2. Transparency: With nearly 1,000 employees, the hospital doesn’t always lend itself to personal interaction with the CEO – but Schreiner goes out of his way to create a personal touch, inside a promise delivered. “When I get to meet with employees in the first hour of their first day at KSB Hospital, I give them my cell phone number. And I say, if within six months, KSB hospital isn’t the best place you’ve ever worked, please call me and talk to me about it.” When asked how often his phone rings, he replies, “Never. But I wish it would.” More than just a folksy offer, or a bold claim of an informal employee engagement survey, Schreiner means what he says. Walking the walk – and taking the tough calls – is part of transparency. What can you do, as a leader, to let people know that you possess that most valuable and rare leadership ability: the willingness to listen? For extra credit, consider how you might personalize your answer – and show that you mean what you say.
  3. Do the Do-Able: If you improve just 1% per day, in 73 days you will double your results. Leadership, according to Schreiner, happens one step – and one conversation – at a time. “My journey started at a place where I felt like I was underdelivering. I was not engaging in the way that I wanted to with the people that matter the most.” The impulse led him to his doctoral research into advanced leadership, as a means to identify what was missing. In his journey, he recognized the importance of adding one thing at a time, instead of trying to arm wrestle the known universe. Can you relate? Does your leadership style feel like a scene from Everything, Everywhere, All at Once? Inside the frenzy of meetings and obligations, take the win for what you’re already doing right. From a place of encouragement, expand your possibilities. Schreiner calls his approach “Appreciative Inquiry” – offering a new kind of AI that doesn’t cause all of Hollywood to go on strike. “I wanna celebrate what’s already good, and from there: What are one or two or three of the things that are still outstanding that you might be willing to try?”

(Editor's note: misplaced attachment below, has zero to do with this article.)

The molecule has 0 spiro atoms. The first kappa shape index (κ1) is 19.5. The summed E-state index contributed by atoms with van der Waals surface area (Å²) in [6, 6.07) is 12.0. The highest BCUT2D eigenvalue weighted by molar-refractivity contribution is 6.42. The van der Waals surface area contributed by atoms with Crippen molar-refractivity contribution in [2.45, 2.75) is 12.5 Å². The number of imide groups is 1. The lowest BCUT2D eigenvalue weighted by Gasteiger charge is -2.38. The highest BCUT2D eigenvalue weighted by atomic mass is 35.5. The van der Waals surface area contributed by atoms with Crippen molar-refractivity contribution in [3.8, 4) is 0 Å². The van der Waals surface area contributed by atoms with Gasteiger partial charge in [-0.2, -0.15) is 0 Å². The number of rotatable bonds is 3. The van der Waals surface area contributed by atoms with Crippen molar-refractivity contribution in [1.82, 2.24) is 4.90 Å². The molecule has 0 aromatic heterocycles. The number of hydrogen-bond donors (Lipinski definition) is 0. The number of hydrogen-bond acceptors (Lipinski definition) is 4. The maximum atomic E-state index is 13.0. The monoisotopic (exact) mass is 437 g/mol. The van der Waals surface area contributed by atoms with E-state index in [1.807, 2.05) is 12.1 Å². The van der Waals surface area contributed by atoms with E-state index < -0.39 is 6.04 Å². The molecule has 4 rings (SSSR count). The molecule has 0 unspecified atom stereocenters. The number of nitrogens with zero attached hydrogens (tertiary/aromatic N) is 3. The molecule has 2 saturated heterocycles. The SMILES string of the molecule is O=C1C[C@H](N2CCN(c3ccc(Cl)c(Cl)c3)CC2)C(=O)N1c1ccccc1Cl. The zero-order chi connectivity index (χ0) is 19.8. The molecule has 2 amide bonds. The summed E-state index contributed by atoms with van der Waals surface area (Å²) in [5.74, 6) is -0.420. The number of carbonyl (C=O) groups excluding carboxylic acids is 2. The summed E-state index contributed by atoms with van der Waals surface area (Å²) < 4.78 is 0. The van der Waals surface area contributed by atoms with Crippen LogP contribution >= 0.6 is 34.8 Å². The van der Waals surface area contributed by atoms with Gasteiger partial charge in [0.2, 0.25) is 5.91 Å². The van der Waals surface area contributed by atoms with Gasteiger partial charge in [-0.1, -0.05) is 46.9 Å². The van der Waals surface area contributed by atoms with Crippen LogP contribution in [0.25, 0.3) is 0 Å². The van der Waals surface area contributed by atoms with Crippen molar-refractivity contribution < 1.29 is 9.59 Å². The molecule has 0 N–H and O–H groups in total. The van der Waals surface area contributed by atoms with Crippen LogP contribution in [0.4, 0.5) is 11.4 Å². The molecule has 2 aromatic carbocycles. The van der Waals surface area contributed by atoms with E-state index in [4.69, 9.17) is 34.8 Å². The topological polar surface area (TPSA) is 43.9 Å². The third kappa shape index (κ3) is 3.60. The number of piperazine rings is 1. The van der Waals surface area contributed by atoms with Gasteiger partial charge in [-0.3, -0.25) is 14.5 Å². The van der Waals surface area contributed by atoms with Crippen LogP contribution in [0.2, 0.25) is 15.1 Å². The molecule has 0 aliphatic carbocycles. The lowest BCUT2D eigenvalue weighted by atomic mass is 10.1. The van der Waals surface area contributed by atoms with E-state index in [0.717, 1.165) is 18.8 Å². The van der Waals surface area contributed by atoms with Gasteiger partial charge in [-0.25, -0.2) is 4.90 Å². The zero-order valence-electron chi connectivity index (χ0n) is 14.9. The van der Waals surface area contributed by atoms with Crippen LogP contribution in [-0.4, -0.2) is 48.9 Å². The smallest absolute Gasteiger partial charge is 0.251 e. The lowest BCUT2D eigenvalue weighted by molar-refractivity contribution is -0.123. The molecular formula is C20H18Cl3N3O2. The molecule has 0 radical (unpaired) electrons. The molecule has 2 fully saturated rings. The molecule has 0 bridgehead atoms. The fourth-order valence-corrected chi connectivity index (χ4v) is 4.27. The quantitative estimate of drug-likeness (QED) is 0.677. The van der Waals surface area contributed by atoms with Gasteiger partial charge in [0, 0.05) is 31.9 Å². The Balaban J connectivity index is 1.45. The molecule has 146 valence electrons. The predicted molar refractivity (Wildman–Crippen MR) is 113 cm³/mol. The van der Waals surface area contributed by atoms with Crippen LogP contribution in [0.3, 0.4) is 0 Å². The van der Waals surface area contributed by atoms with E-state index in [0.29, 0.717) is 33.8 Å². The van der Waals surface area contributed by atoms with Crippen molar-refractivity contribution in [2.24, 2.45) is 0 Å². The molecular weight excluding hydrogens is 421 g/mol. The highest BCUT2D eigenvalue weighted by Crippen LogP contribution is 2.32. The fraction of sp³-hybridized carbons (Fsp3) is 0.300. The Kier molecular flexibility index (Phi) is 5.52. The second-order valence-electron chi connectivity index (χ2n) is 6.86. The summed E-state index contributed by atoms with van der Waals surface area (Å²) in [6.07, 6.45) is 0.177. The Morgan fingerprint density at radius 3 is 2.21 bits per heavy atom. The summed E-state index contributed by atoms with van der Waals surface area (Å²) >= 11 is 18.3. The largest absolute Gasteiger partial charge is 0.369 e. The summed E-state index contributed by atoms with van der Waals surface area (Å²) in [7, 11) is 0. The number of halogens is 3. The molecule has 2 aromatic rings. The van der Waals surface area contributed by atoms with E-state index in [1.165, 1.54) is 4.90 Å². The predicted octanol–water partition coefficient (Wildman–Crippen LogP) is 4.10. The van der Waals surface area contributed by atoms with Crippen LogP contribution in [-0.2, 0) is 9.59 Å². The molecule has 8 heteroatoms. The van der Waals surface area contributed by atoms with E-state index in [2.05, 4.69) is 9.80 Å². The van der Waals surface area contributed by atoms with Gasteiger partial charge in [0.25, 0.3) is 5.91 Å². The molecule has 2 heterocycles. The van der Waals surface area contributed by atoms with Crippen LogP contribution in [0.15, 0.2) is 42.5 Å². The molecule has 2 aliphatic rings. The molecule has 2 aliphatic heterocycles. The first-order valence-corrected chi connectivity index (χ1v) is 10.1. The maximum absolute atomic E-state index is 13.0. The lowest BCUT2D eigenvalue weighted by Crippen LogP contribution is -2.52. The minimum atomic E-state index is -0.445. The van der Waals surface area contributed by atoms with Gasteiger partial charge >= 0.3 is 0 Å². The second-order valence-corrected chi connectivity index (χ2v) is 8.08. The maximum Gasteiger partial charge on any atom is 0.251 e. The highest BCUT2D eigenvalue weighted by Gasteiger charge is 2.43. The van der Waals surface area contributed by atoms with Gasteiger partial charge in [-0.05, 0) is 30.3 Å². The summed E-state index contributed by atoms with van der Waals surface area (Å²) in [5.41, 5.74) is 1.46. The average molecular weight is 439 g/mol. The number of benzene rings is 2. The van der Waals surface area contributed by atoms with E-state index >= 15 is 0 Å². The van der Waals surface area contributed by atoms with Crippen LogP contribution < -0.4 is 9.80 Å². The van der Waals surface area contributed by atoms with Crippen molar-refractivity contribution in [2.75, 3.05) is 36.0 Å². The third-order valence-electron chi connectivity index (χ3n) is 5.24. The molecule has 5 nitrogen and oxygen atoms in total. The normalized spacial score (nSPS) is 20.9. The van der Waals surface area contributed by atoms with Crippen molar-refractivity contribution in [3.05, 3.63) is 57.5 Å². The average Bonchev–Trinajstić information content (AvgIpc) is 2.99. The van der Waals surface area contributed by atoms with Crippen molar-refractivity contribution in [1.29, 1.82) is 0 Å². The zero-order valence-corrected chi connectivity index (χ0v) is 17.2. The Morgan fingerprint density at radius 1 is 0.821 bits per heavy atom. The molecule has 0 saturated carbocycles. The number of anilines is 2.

At its core, leadership is about humanity: connecting with people in a way that drives results. For effective leaders, those results come from appreciation, transparency and process. Leaders, and employees, have to realize that profitability and humanity must co-exist – one supports the other. When turnover can cost as much as 200% of a single workers’ salary, retention in healthcare is a profit-sucking obstacle for everyone – driving up healthcare costs, and reducing the quality of care. More than perhaps any other arena, healthcare is a people business. But hospitals are just one example among many, where people are making a difference. Maybe you’re not healing the sick or bringing babies into the world at your office, but anything of any value happens with the input of other human beings. At least, for now anyway. When you get right down to it, business exists for people, and with people, and because of (wait for it) people. In an era where the entire knowledge of the human race is just one prompt away, the information that leaders need isn’t coming from a ‘bot. We are already well-equipped to be better human beings. And in that regard, leadership is simply putting humanity into practice.